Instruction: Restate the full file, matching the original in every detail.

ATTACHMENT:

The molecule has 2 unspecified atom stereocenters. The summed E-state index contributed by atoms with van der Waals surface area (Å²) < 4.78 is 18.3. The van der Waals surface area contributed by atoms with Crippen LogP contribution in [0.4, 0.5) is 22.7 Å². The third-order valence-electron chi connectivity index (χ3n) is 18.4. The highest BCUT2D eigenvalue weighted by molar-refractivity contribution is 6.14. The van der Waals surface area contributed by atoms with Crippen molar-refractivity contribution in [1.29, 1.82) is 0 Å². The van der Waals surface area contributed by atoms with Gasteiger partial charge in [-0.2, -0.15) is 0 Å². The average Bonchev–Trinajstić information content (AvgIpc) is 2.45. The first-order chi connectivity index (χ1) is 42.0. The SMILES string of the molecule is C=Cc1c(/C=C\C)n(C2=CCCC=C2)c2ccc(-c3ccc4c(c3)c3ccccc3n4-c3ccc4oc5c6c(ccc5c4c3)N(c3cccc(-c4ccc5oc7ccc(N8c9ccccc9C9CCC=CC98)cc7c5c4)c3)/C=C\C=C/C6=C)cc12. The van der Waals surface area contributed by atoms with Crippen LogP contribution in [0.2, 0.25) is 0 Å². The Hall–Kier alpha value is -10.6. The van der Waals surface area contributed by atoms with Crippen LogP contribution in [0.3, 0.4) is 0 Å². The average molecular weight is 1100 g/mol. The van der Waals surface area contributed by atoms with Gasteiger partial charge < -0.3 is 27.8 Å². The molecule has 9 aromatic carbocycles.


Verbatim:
The molecule has 2 unspecified atom stereocenters. The summed E-state index contributed by atoms with van der Waals surface area (Å²) < 4.78 is 18.3. The van der Waals surface area contributed by atoms with Crippen LogP contribution in [0.4, 0.5) is 22.7 Å². The third-order valence-electron chi connectivity index (χ3n) is 18.4. The highest BCUT2D eigenvalue weighted by molar-refractivity contribution is 6.14. The van der Waals surface area contributed by atoms with Crippen molar-refractivity contribution in [1.29, 1.82) is 0 Å². The van der Waals surface area contributed by atoms with Gasteiger partial charge in [-0.2, -0.15) is 0 Å². The average Bonchev–Trinajstić information content (AvgIpc) is 2.45. The first-order chi connectivity index (χ1) is 42.0. The SMILES string of the molecule is C=Cc1c(/C=C\C)n(C2=CCCC=C2)c2ccc(-c3ccc4c(c3)c3ccccc3n4-c3ccc4oc5c6c(ccc5c4c3)N(c3cccc(-c4ccc5oc7ccc(N8c9ccccc9C9CCC=CC98)cc7c5c4)c3)/C=C\C=C/C6=C)cc12. The van der Waals surface area contributed by atoms with Crippen LogP contribution in [0.2, 0.25) is 0 Å². The Hall–Kier alpha value is -10.6. The van der Waals surface area contributed by atoms with Crippen LogP contribution in [0.3, 0.4) is 0 Å². The average molecular weight is 1100 g/mol. The van der Waals surface area contributed by atoms with Gasteiger partial charge < -0.3 is 27.8 Å². The molecule has 9 aromatic carbocycles.